GENEVA (Reuters) - Burundi has forced the United Nations to shut its local human rights office after 23 years, U.N. human rights chief Michelle Bachelet said on Tuesday.
Bachelet said the central African state’s government had declared it had made sufficient progress in human rights, so that the existence of the U.N. office was no longer justified.
“It is with deep regret that we have had to close our office in Burundi after a 23-year presence in the country,” she said in a statement.
Many advancements in human rights in Burundi had been jeopardised since 2015, when President Pierre Nkurunziza announced he would seek a third term, Bachelet added.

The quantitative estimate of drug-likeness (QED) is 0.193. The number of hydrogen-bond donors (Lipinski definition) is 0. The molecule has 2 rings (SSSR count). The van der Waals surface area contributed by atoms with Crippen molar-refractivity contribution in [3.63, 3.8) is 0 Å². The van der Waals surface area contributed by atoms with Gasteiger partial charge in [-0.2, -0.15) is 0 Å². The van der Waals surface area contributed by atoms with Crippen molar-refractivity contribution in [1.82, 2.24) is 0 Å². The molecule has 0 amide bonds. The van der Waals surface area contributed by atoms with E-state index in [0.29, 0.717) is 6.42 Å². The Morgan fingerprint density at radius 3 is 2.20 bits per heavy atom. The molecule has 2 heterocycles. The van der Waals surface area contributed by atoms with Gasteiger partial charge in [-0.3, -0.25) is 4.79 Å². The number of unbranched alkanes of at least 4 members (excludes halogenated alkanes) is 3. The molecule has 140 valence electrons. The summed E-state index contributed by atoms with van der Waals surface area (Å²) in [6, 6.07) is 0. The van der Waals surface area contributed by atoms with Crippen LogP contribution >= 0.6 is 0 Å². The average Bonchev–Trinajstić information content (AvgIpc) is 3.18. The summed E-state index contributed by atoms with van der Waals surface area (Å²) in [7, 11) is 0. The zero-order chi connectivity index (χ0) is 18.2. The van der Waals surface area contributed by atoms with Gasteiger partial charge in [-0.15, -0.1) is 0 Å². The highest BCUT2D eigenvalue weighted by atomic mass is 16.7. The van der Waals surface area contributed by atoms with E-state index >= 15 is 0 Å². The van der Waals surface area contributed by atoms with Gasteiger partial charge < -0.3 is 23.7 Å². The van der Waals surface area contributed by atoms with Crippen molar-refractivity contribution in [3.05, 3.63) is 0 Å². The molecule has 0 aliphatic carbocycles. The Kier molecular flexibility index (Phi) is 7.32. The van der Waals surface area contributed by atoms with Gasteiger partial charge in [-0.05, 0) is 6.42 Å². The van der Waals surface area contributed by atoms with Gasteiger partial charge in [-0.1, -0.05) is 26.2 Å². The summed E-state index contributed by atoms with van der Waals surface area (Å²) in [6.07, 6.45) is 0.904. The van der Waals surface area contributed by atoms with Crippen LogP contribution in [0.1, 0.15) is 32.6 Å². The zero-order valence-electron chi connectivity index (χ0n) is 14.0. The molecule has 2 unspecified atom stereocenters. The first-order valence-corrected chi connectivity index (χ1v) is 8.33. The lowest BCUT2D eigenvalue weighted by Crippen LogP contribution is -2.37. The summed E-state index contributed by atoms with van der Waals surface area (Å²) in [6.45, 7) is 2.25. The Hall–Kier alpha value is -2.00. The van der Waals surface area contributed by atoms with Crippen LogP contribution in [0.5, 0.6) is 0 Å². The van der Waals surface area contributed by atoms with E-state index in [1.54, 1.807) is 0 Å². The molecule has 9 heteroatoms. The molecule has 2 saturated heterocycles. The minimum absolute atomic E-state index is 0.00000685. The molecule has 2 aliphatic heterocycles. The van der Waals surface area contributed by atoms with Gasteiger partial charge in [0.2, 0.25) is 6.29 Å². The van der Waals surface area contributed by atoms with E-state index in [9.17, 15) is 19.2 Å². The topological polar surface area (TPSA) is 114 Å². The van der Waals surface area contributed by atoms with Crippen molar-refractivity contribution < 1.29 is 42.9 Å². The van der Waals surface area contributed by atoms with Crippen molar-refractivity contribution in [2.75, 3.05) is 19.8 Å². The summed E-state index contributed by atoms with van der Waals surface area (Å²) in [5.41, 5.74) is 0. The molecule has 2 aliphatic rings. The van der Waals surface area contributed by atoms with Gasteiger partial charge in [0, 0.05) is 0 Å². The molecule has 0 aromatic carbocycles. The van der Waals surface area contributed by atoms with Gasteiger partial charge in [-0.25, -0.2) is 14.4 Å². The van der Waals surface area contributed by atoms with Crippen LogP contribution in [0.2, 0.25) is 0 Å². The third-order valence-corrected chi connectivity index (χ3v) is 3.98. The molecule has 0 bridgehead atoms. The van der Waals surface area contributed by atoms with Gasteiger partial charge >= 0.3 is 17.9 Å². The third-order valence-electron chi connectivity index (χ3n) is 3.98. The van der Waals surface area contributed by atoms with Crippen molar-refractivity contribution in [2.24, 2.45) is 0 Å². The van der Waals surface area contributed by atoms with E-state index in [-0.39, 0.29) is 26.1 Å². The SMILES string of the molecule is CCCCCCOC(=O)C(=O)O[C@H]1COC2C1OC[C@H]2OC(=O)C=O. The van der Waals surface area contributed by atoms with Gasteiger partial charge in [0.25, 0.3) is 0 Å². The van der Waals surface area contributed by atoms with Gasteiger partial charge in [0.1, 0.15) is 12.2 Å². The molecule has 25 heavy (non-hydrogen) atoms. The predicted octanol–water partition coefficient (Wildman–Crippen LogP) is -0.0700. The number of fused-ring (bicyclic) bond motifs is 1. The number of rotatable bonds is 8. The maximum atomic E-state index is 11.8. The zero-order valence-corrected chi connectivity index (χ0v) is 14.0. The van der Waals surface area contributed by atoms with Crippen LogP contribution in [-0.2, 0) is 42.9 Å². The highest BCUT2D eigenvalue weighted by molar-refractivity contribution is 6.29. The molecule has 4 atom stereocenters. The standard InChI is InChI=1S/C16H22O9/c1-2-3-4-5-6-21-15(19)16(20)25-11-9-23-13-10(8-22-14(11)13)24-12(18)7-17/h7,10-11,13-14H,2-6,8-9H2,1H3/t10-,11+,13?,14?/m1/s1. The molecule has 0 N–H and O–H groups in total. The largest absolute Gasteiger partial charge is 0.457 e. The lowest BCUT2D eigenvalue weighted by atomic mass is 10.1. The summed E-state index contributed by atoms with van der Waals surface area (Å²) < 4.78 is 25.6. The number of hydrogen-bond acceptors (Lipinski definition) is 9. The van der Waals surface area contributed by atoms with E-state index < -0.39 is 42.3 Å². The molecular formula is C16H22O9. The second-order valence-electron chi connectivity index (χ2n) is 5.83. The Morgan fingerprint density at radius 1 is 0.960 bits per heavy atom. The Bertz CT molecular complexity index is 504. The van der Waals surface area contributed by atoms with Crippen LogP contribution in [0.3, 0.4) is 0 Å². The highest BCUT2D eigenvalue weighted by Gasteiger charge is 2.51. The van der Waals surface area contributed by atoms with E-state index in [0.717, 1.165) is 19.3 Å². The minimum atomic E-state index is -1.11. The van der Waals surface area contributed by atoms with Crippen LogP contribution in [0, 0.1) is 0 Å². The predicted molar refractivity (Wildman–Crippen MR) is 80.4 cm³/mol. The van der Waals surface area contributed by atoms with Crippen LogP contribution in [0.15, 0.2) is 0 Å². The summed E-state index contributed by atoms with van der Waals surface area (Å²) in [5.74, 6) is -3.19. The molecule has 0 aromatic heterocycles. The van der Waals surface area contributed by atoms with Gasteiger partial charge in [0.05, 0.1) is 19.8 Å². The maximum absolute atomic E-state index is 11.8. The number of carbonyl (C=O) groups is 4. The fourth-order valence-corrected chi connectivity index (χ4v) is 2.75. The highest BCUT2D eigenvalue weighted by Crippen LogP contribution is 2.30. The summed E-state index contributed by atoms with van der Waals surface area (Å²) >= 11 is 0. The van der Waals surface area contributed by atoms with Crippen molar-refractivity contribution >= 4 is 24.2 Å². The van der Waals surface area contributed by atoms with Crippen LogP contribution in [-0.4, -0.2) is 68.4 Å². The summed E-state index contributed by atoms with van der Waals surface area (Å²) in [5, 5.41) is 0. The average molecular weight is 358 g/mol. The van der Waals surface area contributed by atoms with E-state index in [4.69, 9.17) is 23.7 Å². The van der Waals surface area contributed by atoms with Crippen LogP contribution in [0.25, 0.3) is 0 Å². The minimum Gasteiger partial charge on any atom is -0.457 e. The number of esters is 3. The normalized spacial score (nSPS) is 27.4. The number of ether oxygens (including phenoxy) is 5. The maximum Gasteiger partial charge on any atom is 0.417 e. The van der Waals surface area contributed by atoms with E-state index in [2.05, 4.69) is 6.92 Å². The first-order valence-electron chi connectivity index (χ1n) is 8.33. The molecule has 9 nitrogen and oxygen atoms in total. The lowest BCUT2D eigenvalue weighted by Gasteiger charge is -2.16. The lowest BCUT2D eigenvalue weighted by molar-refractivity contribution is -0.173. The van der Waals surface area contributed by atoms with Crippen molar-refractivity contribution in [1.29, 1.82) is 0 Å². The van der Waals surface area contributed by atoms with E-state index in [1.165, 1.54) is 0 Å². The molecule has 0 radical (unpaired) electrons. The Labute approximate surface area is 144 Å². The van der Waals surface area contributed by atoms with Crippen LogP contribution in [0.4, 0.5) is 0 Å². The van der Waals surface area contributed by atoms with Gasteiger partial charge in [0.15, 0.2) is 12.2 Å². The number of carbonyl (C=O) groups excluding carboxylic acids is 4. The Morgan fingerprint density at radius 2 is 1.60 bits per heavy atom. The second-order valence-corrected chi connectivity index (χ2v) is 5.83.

Violence surged after the announcement, which many saw as a breach of the constitution. He won re-election but the decision to stand sparked protests and a security crackdown.
In October 2016, Burundi suspended all cooperation with the U.N. office in Burundi, following publication of a report by a U.N. independent investigation that said the government and its supporters were responsible for crimes against humanity.
Reporting by Tom Miles; Editing by Mark Heinrich